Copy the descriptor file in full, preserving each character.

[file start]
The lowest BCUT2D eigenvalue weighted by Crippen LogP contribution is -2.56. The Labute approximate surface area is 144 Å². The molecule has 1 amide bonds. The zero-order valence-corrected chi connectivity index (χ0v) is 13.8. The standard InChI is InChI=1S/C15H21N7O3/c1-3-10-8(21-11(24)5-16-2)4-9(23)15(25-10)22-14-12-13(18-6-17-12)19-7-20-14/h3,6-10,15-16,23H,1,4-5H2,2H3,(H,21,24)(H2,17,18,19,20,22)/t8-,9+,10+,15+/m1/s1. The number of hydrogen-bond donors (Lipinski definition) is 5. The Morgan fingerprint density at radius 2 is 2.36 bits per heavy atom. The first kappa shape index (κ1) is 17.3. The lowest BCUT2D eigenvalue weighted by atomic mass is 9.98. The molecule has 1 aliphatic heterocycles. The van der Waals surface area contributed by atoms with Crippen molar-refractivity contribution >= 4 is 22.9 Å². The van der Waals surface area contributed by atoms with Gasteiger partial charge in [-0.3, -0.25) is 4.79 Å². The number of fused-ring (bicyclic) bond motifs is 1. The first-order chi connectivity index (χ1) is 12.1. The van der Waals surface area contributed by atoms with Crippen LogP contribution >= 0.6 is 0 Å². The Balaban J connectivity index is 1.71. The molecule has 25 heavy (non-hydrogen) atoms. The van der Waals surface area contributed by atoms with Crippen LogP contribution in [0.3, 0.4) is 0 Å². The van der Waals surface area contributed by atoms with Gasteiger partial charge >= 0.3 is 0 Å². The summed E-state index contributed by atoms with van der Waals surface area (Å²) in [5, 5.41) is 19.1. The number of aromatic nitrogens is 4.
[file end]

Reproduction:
The lowest BCUT2D eigenvalue weighted by Crippen LogP contribution is -2.56. The Labute approximate surface area is 144 Å². The molecule has 1 amide bonds. The zero-order valence-corrected chi connectivity index (χ0v) is 13.8. The standard InChI is InChI=1S/C15H21N7O3/c1-3-10-8(21-11(24)5-16-2)4-9(23)15(25-10)22-14-12-13(18-6-17-12)19-7-20-14/h3,6-10,15-16,23H,1,4-5H2,2H3,(H,21,24)(H2,17,18,19,20,22)/t8-,9+,10+,15+/m1/s1. The number of hydrogen-bond donors (Lipinski definition) is 5. The Morgan fingerprint density at radius 2 is 2.36 bits per heavy atom. The first kappa shape index (κ1) is 17.3. The lowest BCUT2D eigenvalue weighted by atomic mass is 9.98. The molecule has 1 aliphatic heterocycles. The van der Waals surface area contributed by atoms with Crippen molar-refractivity contribution >= 4 is 22.9 Å². The van der Waals surface area contributed by atoms with Gasteiger partial charge in [-0.3, -0.25) is 4.79 Å². The number of fused-ring (bicyclic) bond motifs is 1. The first-order chi connectivity index (χ1) is 12.1. The van der Waals surface area contributed by atoms with Crippen LogP contribution >= 0.6 is 0 Å². The Balaban J connectivity index is 1.71. The molecule has 25 heavy (non-hydrogen) atoms. The van der Waals surface area contributed by atoms with Crippen LogP contribution in [0.3, 0.4) is 0 Å². The van der Waals surface area contributed by atoms with Gasteiger partial charge >= 0.3 is 0 Å². The summed E-state index contributed by atoms with van der Waals surface area (Å²) in [5, 5.41) is 19.1. The number of aromatic nitrogens is 4.